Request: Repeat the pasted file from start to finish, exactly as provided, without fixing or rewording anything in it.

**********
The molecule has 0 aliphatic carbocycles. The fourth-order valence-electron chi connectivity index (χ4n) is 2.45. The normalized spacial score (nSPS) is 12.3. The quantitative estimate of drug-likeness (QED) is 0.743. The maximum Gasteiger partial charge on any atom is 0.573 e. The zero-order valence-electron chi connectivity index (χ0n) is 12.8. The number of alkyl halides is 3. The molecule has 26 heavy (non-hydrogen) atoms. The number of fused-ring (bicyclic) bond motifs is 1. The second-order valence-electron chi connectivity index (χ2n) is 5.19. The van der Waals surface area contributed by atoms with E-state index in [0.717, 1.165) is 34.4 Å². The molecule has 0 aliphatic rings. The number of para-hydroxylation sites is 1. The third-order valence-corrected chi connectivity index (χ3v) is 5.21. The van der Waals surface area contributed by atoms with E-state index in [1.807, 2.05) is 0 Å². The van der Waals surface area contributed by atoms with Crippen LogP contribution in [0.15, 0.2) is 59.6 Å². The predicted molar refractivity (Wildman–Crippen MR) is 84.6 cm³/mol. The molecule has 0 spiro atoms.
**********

The molecule has 0 aliphatic carbocycles. The fourth-order valence-electron chi connectivity index (χ4n) is 2.45. The normalized spacial score (nSPS) is 12.3. The quantitative estimate of drug-likeness (QED) is 0.743. The maximum Gasteiger partial charge on any atom is 0.573 e. The zero-order valence-electron chi connectivity index (χ0n) is 12.8. The number of alkyl halides is 3. The molecule has 26 heavy (non-hydrogen) atoms. The number of fused-ring (bicyclic) bond motifs is 1. The second-order valence-electron chi connectivity index (χ2n) is 5.19. The van der Waals surface area contributed by atoms with E-state index in [0.717, 1.165) is 34.4 Å². The molecule has 0 aliphatic rings. The number of para-hydroxylation sites is 1. The third-order valence-corrected chi connectivity index (χ3v) is 5.21. The van der Waals surface area contributed by atoms with E-state index in [1.807, 2.05) is 0 Å². The van der Waals surface area contributed by atoms with Crippen LogP contribution in [0.15, 0.2) is 59.6 Å². The predicted molar refractivity (Wildman–Crippen MR) is 84.6 cm³/mol. The molecule has 0 spiro atoms.